Laws to tackle human trafficking and protect victims debated by MSPs
Human Trafficking and Exploitation Bill brought forward by Scottish Government to strengthen existing criminal law against the practice.
Legislation to tackle human trafficking and better protect its victims will be debated by MSPs.
The Human Trafficking and Exploitation Bill was brought forward by the Scottish Government to strengthen existing criminal law against the practice and enhance the status of and support for victims.
Holyrood will debate the general principles of the legislation, which would create a specific offence of human trafficking for the first time as well as increase the maximum penalty for offenders to life imprisonment.
Under the proposals, prosecutors will be given guidance from the Lord Advocate setting out a presumption against prosecution in cases where trafficked people have been forced into committing crime.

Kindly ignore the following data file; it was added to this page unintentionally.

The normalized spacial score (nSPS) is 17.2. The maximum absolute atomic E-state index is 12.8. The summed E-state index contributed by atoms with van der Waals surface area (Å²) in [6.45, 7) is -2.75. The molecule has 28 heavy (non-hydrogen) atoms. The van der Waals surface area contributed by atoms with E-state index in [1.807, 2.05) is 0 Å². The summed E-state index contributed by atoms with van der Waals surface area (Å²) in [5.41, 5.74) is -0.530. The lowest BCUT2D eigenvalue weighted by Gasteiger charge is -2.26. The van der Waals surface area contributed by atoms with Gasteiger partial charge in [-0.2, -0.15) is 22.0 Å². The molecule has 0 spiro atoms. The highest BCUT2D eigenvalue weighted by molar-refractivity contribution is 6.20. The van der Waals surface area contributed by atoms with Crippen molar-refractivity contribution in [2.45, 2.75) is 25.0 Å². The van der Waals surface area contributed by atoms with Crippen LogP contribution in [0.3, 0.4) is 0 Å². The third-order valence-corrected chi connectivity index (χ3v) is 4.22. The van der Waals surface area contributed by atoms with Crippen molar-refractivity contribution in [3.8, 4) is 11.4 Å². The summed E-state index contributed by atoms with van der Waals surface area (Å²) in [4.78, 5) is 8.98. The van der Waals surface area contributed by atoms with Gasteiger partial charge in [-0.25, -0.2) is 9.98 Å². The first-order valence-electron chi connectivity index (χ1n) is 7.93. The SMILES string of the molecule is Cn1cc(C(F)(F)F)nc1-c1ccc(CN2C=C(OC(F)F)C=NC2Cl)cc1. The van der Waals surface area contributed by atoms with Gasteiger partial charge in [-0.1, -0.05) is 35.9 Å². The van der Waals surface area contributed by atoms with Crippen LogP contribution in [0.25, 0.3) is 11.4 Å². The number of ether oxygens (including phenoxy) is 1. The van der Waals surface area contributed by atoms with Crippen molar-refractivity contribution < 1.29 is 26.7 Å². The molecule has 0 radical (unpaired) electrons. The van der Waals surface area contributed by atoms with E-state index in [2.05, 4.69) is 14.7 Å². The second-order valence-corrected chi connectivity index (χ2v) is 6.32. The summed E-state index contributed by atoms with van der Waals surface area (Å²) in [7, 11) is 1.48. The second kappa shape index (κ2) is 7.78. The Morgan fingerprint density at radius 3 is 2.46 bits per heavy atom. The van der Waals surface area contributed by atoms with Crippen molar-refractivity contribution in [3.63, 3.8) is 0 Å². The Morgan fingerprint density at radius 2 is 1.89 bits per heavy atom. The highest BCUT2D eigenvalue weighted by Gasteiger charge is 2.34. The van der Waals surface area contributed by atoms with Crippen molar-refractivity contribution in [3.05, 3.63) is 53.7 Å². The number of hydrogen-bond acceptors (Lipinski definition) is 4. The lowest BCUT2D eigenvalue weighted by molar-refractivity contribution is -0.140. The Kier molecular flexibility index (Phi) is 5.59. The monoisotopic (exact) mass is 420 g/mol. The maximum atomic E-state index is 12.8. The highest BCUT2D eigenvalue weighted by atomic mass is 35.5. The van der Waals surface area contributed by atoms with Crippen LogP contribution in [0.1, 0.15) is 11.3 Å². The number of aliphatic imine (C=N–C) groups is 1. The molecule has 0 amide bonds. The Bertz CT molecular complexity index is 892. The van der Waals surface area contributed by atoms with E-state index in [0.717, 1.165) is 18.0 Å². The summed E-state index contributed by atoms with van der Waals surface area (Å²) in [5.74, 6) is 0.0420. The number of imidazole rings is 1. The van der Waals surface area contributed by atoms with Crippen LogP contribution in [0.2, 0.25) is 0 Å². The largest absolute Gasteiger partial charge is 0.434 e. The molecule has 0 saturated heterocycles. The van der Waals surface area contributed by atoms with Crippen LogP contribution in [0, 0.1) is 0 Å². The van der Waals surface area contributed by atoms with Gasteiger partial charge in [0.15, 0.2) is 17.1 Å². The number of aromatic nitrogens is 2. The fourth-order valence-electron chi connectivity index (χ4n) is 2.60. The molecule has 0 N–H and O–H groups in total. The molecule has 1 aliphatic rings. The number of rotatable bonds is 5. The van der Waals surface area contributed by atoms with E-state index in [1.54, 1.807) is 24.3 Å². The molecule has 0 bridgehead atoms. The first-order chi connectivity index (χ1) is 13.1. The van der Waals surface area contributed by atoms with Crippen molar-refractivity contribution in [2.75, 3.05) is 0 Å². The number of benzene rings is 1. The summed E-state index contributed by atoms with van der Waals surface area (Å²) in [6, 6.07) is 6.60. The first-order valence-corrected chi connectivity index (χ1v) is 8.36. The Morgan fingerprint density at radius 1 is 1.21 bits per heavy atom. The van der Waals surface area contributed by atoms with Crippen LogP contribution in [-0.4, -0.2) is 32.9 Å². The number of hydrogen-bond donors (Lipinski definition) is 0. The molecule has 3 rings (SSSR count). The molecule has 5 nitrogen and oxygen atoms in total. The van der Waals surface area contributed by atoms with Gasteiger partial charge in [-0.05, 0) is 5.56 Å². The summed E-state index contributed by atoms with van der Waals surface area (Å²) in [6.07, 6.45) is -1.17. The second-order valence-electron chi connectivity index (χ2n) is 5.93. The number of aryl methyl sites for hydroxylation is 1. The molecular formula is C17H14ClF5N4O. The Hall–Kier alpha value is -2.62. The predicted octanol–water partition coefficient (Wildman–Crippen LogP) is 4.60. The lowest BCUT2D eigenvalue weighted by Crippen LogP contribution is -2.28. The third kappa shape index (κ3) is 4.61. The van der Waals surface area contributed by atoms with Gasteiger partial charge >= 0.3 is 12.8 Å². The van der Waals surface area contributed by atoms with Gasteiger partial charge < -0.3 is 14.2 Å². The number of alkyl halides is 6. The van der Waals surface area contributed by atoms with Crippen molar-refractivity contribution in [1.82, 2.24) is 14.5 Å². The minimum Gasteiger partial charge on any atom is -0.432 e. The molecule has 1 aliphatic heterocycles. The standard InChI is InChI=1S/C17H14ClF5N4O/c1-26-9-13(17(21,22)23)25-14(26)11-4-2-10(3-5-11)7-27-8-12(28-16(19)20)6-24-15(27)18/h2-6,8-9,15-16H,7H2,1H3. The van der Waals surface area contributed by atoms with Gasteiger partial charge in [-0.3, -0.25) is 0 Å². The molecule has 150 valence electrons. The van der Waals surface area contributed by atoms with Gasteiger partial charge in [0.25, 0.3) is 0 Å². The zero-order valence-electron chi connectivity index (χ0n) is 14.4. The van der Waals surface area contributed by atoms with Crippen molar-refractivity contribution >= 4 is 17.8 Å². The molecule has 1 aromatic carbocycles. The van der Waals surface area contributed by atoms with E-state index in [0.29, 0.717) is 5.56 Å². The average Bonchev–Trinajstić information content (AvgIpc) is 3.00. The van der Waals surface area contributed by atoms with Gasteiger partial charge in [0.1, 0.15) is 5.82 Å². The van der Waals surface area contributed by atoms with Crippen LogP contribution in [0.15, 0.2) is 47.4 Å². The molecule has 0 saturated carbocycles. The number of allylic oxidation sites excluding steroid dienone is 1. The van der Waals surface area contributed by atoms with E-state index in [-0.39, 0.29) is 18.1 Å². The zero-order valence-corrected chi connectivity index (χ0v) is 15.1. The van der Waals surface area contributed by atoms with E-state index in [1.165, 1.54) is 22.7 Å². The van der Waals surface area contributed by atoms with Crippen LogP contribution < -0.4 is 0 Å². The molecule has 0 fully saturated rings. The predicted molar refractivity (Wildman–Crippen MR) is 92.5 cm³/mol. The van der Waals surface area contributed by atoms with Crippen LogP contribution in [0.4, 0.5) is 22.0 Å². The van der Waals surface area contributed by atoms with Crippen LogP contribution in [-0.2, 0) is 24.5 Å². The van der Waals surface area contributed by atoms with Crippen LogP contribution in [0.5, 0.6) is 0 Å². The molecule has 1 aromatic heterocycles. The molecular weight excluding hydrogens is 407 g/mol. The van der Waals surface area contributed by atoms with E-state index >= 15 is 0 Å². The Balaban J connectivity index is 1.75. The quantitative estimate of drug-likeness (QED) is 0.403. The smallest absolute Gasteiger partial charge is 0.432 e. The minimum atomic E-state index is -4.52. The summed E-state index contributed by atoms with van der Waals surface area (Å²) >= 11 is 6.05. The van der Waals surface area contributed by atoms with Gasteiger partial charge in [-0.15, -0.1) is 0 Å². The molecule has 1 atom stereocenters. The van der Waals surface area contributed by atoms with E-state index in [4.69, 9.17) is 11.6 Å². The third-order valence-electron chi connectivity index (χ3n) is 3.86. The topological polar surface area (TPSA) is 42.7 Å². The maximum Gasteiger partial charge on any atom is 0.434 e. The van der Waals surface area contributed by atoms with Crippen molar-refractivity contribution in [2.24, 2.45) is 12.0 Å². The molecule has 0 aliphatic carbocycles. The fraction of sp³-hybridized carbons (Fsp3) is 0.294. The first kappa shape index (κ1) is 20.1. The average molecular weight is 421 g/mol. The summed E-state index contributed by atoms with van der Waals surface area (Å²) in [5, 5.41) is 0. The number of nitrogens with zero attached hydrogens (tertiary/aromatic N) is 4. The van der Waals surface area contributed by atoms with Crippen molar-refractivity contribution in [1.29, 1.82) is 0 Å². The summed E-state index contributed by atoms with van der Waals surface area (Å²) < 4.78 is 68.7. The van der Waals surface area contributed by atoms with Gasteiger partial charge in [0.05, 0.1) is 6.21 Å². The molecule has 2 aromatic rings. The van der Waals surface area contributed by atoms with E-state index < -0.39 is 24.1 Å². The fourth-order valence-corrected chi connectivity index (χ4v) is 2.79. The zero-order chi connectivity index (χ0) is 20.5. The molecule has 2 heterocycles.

Some campaigners have also called for the buying of sex to be criminalised as part of the legislation.
Churches and Christian organisations have said the Bill offers a "golden opportunity" to make the purchase of sex illegal in a bid to reduce exploitation.
But others such as Amnesty argue that conflating human trafficking and prostitution within one piece of legislation will not do justice to either issue.
Justice secretary Michael Matheson said earlier this year that he would meet campaigners on both sides before the Scottish Government comes to a final position on the matter.
The bills' general principles already have the backing of the Scottish Parliament's Justice Committee.
But after taking evidence from a range of groups and organisations, the committee concluded the legislation was not the right vehicle for addressing the issue of criminalising the buying of sex.
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